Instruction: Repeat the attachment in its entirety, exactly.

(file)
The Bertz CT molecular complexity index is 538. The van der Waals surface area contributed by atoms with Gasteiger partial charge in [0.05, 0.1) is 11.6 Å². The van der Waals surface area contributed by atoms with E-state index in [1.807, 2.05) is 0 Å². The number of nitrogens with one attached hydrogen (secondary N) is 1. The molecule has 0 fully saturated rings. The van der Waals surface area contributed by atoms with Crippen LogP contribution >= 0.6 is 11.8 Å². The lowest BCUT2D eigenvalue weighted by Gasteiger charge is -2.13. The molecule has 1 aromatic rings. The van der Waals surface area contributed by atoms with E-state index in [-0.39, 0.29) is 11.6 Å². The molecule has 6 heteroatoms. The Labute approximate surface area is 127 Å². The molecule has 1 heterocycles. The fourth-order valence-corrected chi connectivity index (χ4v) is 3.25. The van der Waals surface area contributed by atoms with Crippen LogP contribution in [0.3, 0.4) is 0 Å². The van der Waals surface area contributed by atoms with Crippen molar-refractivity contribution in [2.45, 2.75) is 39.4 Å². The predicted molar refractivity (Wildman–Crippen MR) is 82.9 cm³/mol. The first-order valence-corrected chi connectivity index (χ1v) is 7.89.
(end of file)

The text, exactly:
The Bertz CT molecular complexity index is 538. The van der Waals surface area contributed by atoms with Gasteiger partial charge in [0.05, 0.1) is 11.6 Å². The van der Waals surface area contributed by atoms with E-state index in [1.807, 2.05) is 0 Å². The number of nitrogens with one attached hydrogen (secondary N) is 1. The molecule has 0 fully saturated rings. The van der Waals surface area contributed by atoms with Crippen LogP contribution >= 0.6 is 11.8 Å². The lowest BCUT2D eigenvalue weighted by Gasteiger charge is -2.13. The molecule has 1 aromatic rings. The van der Waals surface area contributed by atoms with E-state index in [-0.39, 0.29) is 11.6 Å². The molecule has 6 heteroatoms. The Labute approximate surface area is 127 Å². The molecule has 1 heterocycles. The fourth-order valence-corrected chi connectivity index (χ4v) is 3.25. The van der Waals surface area contributed by atoms with Crippen LogP contribution in [0.3, 0.4) is 0 Å². The van der Waals surface area contributed by atoms with Crippen molar-refractivity contribution in [2.45, 2.75) is 39.4 Å². The predicted molar refractivity (Wildman–Crippen MR) is 82.9 cm³/mol. The first-order valence-corrected chi connectivity index (χ1v) is 7.89.